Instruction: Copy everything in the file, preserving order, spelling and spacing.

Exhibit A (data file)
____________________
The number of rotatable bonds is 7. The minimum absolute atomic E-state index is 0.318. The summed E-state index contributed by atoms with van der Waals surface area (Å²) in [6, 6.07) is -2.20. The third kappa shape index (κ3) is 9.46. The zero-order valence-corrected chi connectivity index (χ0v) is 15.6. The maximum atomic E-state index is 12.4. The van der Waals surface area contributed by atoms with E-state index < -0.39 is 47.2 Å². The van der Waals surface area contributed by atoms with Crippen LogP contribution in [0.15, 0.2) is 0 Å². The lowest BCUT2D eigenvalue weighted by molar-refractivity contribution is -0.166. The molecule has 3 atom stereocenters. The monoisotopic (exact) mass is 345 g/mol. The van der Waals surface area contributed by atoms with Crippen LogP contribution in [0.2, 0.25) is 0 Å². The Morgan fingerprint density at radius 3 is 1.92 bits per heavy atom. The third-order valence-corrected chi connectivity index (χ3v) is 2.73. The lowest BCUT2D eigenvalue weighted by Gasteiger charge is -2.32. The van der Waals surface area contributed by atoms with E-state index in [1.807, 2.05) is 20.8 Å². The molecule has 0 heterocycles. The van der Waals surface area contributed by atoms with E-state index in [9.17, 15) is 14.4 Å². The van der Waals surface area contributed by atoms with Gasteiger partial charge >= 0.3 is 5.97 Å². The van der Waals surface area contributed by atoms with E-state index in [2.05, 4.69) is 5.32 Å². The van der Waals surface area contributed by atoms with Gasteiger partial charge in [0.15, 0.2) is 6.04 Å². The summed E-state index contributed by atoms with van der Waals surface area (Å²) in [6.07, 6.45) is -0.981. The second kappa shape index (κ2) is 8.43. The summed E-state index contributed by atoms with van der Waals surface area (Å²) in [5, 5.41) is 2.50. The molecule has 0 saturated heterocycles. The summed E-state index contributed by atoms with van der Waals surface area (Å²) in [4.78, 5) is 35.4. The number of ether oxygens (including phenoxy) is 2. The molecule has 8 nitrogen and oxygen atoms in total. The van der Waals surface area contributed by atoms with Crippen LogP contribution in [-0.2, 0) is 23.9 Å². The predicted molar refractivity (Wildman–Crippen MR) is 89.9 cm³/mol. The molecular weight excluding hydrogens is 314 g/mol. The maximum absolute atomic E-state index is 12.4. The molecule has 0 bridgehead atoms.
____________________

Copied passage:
The number of rotatable bonds is 7. The minimum absolute atomic E-state index is 0.318. The summed E-state index contributed by atoms with van der Waals surface area (Å²) in [6, 6.07) is -2.20. The third kappa shape index (κ3) is 9.46. The zero-order valence-corrected chi connectivity index (χ0v) is 15.6. The maximum atomic E-state index is 12.4. The van der Waals surface area contributed by atoms with E-state index < -0.39 is 47.2 Å². The van der Waals surface area contributed by atoms with Crippen LogP contribution in [0.15, 0.2) is 0 Å². The lowest BCUT2D eigenvalue weighted by molar-refractivity contribution is -0.166. The molecule has 3 atom stereocenters. The monoisotopic (exact) mass is 345 g/mol. The van der Waals surface area contributed by atoms with Crippen LogP contribution in [0.2, 0.25) is 0 Å². The Morgan fingerprint density at radius 3 is 1.92 bits per heavy atom. The third-order valence-corrected chi connectivity index (χ3v) is 2.73. The lowest BCUT2D eigenvalue weighted by Gasteiger charge is -2.32. The van der Waals surface area contributed by atoms with E-state index in [1.807, 2.05) is 20.8 Å². The molecule has 0 heterocycles. The van der Waals surface area contributed by atoms with E-state index in [9.17, 15) is 14.4 Å². The van der Waals surface area contributed by atoms with Gasteiger partial charge >= 0.3 is 5.97 Å². The van der Waals surface area contributed by atoms with E-state index in [2.05, 4.69) is 5.32 Å². The van der Waals surface area contributed by atoms with Gasteiger partial charge in [0.15, 0.2) is 6.04 Å². The summed E-state index contributed by atoms with van der Waals surface area (Å²) in [6.07, 6.45) is -0.981. The second kappa shape index (κ2) is 8.43. The summed E-state index contributed by atoms with van der Waals surface area (Å²) in [5, 5.41) is 2.50. The molecule has 0 saturated heterocycles. The summed E-state index contributed by atoms with van der Waals surface area (Å²) in [4.78, 5) is 35.4. The number of ether oxygens (including phenoxy) is 2. The molecule has 8 nitrogen and oxygen atoms in total. The van der Waals surface area contributed by atoms with Crippen LogP contribution in [-0.2, 0) is 23.9 Å². The predicted molar refractivity (Wildman–Crippen MR) is 89.9 cm³/mol. The molecular weight excluding hydrogens is 314 g/mol. The maximum absolute atomic E-state index is 12.4. The molecule has 0 bridgehead atoms.